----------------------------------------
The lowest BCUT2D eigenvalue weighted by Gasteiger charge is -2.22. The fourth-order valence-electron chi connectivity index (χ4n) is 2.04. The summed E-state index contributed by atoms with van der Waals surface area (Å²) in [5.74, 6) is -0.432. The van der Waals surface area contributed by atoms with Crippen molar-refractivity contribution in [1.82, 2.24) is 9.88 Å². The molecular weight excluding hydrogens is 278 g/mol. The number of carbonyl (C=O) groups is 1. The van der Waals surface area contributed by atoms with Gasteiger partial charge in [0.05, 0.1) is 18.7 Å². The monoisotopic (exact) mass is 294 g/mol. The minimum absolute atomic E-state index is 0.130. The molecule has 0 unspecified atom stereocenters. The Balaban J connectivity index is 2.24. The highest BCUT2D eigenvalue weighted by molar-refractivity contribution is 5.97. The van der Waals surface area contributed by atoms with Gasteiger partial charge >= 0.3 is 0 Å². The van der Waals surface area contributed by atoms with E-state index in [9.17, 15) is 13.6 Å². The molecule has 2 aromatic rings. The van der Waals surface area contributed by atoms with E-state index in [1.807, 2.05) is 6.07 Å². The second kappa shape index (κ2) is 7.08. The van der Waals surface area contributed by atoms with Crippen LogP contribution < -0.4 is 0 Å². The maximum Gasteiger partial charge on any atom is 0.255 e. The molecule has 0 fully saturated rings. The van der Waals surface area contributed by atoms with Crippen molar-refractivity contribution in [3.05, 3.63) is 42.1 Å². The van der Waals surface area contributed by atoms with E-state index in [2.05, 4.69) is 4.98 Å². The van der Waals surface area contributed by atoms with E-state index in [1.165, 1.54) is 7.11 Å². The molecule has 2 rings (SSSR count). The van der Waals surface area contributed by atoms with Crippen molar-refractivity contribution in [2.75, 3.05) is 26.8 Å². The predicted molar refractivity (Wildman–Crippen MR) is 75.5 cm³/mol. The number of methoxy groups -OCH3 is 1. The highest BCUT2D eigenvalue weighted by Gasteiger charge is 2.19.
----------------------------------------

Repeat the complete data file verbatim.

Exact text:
The lowest BCUT2D eigenvalue weighted by Gasteiger charge is -2.22. The fourth-order valence-electron chi connectivity index (χ4n) is 2.04. The summed E-state index contributed by atoms with van der Waals surface area (Å²) in [5.74, 6) is -0.432. The van der Waals surface area contributed by atoms with Crippen molar-refractivity contribution in [1.82, 2.24) is 9.88 Å². The molecular weight excluding hydrogens is 278 g/mol. The number of carbonyl (C=O) groups is 1. The van der Waals surface area contributed by atoms with Gasteiger partial charge in [0.05, 0.1) is 18.7 Å². The monoisotopic (exact) mass is 294 g/mol. The minimum absolute atomic E-state index is 0.130. The molecule has 0 unspecified atom stereocenters. The Balaban J connectivity index is 2.24. The highest BCUT2D eigenvalue weighted by molar-refractivity contribution is 5.97. The van der Waals surface area contributed by atoms with Gasteiger partial charge >= 0.3 is 0 Å². The van der Waals surface area contributed by atoms with E-state index in [9.17, 15) is 13.6 Å². The molecule has 2 aromatic rings. The van der Waals surface area contributed by atoms with E-state index in [1.807, 2.05) is 6.07 Å². The second kappa shape index (κ2) is 7.08. The van der Waals surface area contributed by atoms with Crippen LogP contribution < -0.4 is 0 Å². The maximum Gasteiger partial charge on any atom is 0.255 e. The molecule has 0 fully saturated rings. The van der Waals surface area contributed by atoms with Crippen molar-refractivity contribution in [3.05, 3.63) is 42.1 Å². The van der Waals surface area contributed by atoms with E-state index in [2.05, 4.69) is 4.98 Å². The van der Waals surface area contributed by atoms with E-state index in [1.165, 1.54) is 7.11 Å². The molecule has 2 rings (SSSR count). The van der Waals surface area contributed by atoms with Crippen molar-refractivity contribution in [2.75, 3.05) is 26.8 Å². The predicted molar refractivity (Wildman–Crippen MR) is 75.5 cm³/mol. The number of methoxy groups -OCH3 is 1. The highest BCUT2D eigenvalue weighted by Gasteiger charge is 2.19.